Carlos de las Heras Pedrosa, Vice President for Institutional Relations for the University of Málaga (UMA), and Gaspar Garrote, Deputy Vice President of UMA’s International Centre for Spanish, also rely upon location-based marketing when attempting to attract prospective students to their school.

The first tool they use is the city itself, especially in terms of markets like Russia and the Middle East, where travel to Spain is traditionally popular. Mr Pedrosa and Mr Garrote first use the appeal of the city and wider province, and then they promote the University of Málaga campus, which is the second largest in Spain in terms of physical area.

They also described a different type of location-related promotion to ICEF Monitor. They believe that Erasmus exchange students who have experienced Malagueño culture and have returned to their home countries are natural ambassadors for the University of Málaga. Their positive experiences in Spain, relayed through word-of-mouth, effectively serve as free advertising.

In this vein, one of UMA’s promotional strategies draws upon former instructors as natural “human capital.” UMA maintains close contact with a network of about 400 Spanish professors who teach overseas. The university tries to encourage these professors to send students to the university. As incentive, UMA offers training courses in academic development and courses for specialising in teaching Spanish. For prospective students, positive reviews from peers and encouragement from experienced teachers with cultural and professional connections to Spain can also be strong influences.

Much of UMA’s promotional focus is on Japan, South Korea, and especially China, where the university works with agents who specialise in their local markets. While South Korea seems a less likely choice because it is facing a decline in its youth demographic, it remains a primary market for UMA due to research links, which in turn ease access to the student population.

On the whole, about 4,000 of UMA’s 40,000 students are foreigners. Roughly 40% arrive via direct international agreements such as with Erasmus, 30% are referred by agencies, and 30% arrive independently.

Mixing language and culture

Another company that uses location-based marketing is Cervantes, which was created in 1991 by the Spanish government to globally “promote Spanish language teaching, as well as that of Spain’s co-official languages, in addition to fostering knowledge of the cultures of Spanish-speaking countries throughout the world.”

Today Cervantes operates in 90 cities in 43 countries, offering diplomas of Spanish as a Foreign Language (DELE), organising Spanish exams, and participating in outreach programmes in collaboration with Spanish and Latin American organisations. It uses a broad promotional approach centred on arts and history by hosting book signings with Spanish-language authors, screening Spanish films and television shows, and staging history lectures. Its events are free and simultaneous translation services are provided.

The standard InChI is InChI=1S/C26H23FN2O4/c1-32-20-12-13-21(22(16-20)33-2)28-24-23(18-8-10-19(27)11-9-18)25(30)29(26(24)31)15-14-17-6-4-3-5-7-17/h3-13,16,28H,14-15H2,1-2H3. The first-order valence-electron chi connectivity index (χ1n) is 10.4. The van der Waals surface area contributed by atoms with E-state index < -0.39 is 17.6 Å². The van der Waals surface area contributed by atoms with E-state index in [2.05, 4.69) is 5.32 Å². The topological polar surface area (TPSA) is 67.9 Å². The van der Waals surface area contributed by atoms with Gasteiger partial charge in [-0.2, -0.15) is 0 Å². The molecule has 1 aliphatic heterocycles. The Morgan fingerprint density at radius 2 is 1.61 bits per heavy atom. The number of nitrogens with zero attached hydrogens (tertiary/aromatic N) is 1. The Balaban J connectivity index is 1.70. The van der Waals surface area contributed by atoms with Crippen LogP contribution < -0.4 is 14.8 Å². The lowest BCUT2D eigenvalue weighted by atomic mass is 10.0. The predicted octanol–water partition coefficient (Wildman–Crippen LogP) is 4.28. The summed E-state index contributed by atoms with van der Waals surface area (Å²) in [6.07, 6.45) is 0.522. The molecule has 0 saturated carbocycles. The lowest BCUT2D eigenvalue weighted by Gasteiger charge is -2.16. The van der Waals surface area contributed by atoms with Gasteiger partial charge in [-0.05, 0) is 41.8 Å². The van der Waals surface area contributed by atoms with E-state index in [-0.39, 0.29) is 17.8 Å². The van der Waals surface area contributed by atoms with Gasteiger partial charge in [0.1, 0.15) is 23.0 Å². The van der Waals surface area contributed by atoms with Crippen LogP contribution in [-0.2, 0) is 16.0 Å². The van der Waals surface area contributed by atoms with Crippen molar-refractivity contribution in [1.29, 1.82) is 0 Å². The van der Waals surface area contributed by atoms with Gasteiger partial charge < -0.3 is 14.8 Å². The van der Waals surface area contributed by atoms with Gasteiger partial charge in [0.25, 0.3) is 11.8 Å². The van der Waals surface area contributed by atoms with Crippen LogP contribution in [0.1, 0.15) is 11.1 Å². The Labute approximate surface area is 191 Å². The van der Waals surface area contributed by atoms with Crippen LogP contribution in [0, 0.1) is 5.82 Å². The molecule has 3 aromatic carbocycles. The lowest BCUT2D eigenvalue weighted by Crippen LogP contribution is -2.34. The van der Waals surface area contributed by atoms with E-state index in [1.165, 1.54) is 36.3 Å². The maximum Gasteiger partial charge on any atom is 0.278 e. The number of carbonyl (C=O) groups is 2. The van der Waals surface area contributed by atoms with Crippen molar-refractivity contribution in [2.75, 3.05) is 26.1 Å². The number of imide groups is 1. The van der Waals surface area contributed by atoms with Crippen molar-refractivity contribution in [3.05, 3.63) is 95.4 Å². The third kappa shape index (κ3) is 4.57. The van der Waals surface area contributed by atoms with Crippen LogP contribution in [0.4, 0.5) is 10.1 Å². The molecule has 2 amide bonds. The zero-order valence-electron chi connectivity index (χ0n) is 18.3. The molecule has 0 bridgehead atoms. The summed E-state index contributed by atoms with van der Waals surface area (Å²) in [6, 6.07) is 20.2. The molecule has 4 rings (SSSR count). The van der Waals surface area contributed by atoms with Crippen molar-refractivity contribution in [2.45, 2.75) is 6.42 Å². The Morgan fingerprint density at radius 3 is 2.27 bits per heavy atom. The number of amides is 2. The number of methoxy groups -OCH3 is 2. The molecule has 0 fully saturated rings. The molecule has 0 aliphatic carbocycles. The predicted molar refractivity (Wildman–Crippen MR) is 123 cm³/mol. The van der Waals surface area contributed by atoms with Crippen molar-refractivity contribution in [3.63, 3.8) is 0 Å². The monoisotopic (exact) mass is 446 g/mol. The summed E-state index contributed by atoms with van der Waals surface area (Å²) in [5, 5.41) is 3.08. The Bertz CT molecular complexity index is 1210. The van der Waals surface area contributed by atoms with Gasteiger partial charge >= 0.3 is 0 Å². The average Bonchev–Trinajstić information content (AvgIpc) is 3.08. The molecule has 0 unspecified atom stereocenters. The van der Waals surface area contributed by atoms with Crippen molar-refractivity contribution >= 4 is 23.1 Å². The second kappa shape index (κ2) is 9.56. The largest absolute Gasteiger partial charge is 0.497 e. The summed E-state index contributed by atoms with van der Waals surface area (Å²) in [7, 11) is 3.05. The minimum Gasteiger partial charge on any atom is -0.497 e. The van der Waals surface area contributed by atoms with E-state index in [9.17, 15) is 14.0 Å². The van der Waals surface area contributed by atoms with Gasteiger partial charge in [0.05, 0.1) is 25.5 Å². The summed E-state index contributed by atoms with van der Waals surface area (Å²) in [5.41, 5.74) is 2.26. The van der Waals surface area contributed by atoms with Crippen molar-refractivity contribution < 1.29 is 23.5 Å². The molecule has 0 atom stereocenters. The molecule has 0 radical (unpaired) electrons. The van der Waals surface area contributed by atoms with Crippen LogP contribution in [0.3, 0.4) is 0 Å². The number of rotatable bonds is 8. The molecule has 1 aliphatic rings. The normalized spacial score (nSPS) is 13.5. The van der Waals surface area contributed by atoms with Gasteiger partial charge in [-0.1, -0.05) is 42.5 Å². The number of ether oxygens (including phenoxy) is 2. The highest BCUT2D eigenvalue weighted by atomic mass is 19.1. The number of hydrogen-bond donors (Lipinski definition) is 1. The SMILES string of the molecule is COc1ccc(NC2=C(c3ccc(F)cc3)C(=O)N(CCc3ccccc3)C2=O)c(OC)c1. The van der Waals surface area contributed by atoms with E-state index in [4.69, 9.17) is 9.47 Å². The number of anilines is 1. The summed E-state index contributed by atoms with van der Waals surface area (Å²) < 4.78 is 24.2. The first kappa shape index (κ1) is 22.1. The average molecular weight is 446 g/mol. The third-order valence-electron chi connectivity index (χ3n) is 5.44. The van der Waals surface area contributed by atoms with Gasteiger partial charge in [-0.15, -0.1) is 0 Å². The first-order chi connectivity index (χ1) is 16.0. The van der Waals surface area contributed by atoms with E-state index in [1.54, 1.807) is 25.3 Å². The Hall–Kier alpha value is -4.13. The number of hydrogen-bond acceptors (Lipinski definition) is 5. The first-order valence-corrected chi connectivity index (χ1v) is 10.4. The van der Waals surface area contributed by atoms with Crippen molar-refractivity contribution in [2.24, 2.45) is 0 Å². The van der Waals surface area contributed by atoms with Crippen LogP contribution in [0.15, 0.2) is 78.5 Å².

Cervantes also maintains an expansive multimedia platform – Virtual Center Cervantes – containing reference portals about the Spanish language and culture. Among the wide-ranging offerings to be found there are a bank of idioms, activities for children, and a user forum where registrants share and discuss language questions.

cervantes

When users arrive on the page, the impression is of a cultural space rather than one related to language learning. Cervantes maintains the website as an arts and history portal for users, and by doing so increases its credibility by demonstrating its expertise on all aspects of Spanish culture. The arts connection is well timed – Málaga’s growing reputation in that field was discussed in a March 2015 item in the New York Times.

Malaca Instituto, one of Málaga’s well-known language schools, uses a similar cultural approach but with a focus on food. More specifically, it leverages the reputation of Spanish cuisine by offering cooking classes. Students receive standard language training but also hear gastronomy talks, go on gastronomical walking tours, see food-related films, and most importantly spend time in the kitchen learning how to make typical Andalucian dishes.

Andalucia is in the midst of a regional strategy to elevate the profile of its cuisine, with Málaga positioning itself as the region’s food hub. With the city having been declared in international newspapers and websites as experiencing a “food revolution,” Malaca Instituto’s language plus food formula aims to take advantage of this growing recognition.

Location, location, location

In areas of food, art, history, and lifestyle, Málaga’s educational institutions have positioned themselves on the crest of a wave of popularity. While not all cities are at historical crossroads, or are internationally known for sun and sea, or have the varied present-day attractions of Málaga, the same strategies of location-first marketing can work for international educators anywhere.

Understanding which elements of each locale are capable of exciting students and presenting them knowledgeably is the key to building cultural credibility. Effective use of technology and social media can be the conduit for getting those ideas across. Furthermore, facilitating not only students’ overseas learning, but also their cultural explorations, can help boost enrolments and strengthen educators’ brands. Afterward, students are more likely to become ambassadors for the cities they visited and the schools they attended there.